In any case, the point I'm making (and I do so wish I could remember the name, author and location of the article referenced above) is that many of these points against pastiche writers are entirely formed based on the personal opinion and interpretation of the article's author. I'm not saying such interpretations aren't valid--merely that the personal interpretations of those who would be apologists for certain pastichists are also equally valid. I personally think that de Camp, Nyberg, and Carter were the ones who did "get it."

In the 70's and 80's, Mirage Press and Ace books put out a series of scholarly works (mostly edited by de Camp) revolving around the works of Howard. These were largely extractions from fanzines previously published and written by "The Hyborian Legion," the first Howard fan club as well as a sort of informal scholarly Howard Studies society of the time.  I have been fortunate enough to add two of these volumes to my collection: The Conan Grimoire and The Blade of Conan. In reading Blade, there is an article by de Camp entitled "Editing Conan." In this article, de Camp essentially defends the choices he made in editing the Howard stories for their Ace publications and in undertaking the rewrites he did of non-Conan stories.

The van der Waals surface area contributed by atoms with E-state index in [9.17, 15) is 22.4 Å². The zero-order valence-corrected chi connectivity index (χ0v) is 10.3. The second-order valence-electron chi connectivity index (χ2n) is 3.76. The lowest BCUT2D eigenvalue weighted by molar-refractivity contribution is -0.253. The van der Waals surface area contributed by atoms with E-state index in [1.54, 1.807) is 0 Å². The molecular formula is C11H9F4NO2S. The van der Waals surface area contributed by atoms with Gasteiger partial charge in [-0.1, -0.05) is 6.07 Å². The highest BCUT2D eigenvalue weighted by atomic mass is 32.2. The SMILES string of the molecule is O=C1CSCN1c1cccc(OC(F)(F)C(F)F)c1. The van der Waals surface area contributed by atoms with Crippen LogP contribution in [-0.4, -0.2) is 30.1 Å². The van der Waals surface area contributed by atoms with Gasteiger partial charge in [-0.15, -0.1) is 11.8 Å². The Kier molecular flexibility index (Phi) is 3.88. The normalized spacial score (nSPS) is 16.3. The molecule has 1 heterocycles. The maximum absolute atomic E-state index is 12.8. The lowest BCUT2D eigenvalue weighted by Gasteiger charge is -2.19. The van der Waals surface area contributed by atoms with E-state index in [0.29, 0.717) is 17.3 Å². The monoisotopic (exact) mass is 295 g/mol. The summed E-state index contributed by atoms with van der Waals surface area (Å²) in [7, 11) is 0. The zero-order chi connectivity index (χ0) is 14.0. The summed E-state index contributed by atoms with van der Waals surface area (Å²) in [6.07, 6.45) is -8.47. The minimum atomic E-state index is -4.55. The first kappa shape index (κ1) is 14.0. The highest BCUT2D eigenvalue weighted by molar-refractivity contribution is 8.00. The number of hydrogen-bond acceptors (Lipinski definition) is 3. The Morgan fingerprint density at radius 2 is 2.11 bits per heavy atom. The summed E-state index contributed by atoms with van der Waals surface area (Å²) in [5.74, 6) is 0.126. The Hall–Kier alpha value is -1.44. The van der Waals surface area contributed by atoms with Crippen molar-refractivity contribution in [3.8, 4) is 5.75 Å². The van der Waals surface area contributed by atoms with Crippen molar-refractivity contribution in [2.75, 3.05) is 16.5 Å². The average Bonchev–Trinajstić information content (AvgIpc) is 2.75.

I found the article intriguing and as I read, I found myself comparing some of the edits de Camp did in the Ace paperback series with those originals published in the recent 3-volume Ballantine series. In truth, I found de Camp's defenses to hold up overall. Certainly he did make a few changes that were unnecessary--the creation of an archenemy for Conan out of Thoth-Amon by inserting the sorcerer into stories where he did not appear comes foremost to mind. However, the vast majority of changes I noted in de Camp's edits of extant Howard prose are not, to my mind, egregious.